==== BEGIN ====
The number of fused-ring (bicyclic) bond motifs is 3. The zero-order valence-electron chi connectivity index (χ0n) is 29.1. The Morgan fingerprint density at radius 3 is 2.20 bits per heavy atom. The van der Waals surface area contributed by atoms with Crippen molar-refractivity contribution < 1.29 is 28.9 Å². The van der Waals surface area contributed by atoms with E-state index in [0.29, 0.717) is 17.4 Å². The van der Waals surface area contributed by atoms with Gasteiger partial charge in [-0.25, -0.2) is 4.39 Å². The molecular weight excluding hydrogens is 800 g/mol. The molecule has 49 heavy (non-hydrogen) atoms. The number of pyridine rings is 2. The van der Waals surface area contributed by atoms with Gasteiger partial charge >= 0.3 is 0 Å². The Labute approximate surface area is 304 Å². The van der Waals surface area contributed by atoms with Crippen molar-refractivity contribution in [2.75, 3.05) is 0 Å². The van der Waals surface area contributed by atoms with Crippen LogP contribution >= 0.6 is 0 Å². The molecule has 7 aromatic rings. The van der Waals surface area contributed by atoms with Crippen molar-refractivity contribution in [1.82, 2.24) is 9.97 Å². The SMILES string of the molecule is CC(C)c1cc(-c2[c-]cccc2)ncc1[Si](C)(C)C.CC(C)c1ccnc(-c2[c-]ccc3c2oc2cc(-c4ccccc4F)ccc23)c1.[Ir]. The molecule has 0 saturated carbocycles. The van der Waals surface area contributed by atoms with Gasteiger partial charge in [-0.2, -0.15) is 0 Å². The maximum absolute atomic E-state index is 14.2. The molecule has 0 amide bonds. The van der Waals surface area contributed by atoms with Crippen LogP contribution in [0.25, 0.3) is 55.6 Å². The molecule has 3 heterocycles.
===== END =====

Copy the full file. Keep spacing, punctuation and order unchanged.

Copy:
The number of fused-ring (bicyclic) bond motifs is 3. The zero-order valence-electron chi connectivity index (χ0n) is 29.1. The Morgan fingerprint density at radius 3 is 2.20 bits per heavy atom. The van der Waals surface area contributed by atoms with Crippen molar-refractivity contribution < 1.29 is 28.9 Å². The van der Waals surface area contributed by atoms with E-state index in [0.29, 0.717) is 17.4 Å². The van der Waals surface area contributed by atoms with Gasteiger partial charge in [-0.25, -0.2) is 4.39 Å². The molecular weight excluding hydrogens is 800 g/mol. The molecule has 49 heavy (non-hydrogen) atoms. The number of pyridine rings is 2. The van der Waals surface area contributed by atoms with Gasteiger partial charge >= 0.3 is 0 Å². The Labute approximate surface area is 304 Å². The van der Waals surface area contributed by atoms with Crippen molar-refractivity contribution in [2.75, 3.05) is 0 Å². The van der Waals surface area contributed by atoms with Crippen LogP contribution >= 0.6 is 0 Å². The molecule has 7 aromatic rings. The van der Waals surface area contributed by atoms with Crippen molar-refractivity contribution in [1.82, 2.24) is 9.97 Å². The SMILES string of the molecule is CC(C)c1cc(-c2[c-]cccc2)ncc1[Si](C)(C)C.CC(C)c1ccnc(-c2[c-]ccc3c2oc2cc(-c4ccccc4F)ccc23)c1.[Ir]. The molecule has 0 saturated carbocycles. The van der Waals surface area contributed by atoms with Gasteiger partial charge in [-0.2, -0.15) is 0 Å². The maximum absolute atomic E-state index is 14.2. The molecule has 0 amide bonds. The van der Waals surface area contributed by atoms with Crippen LogP contribution in [0.25, 0.3) is 55.6 Å². The molecule has 3 heterocycles.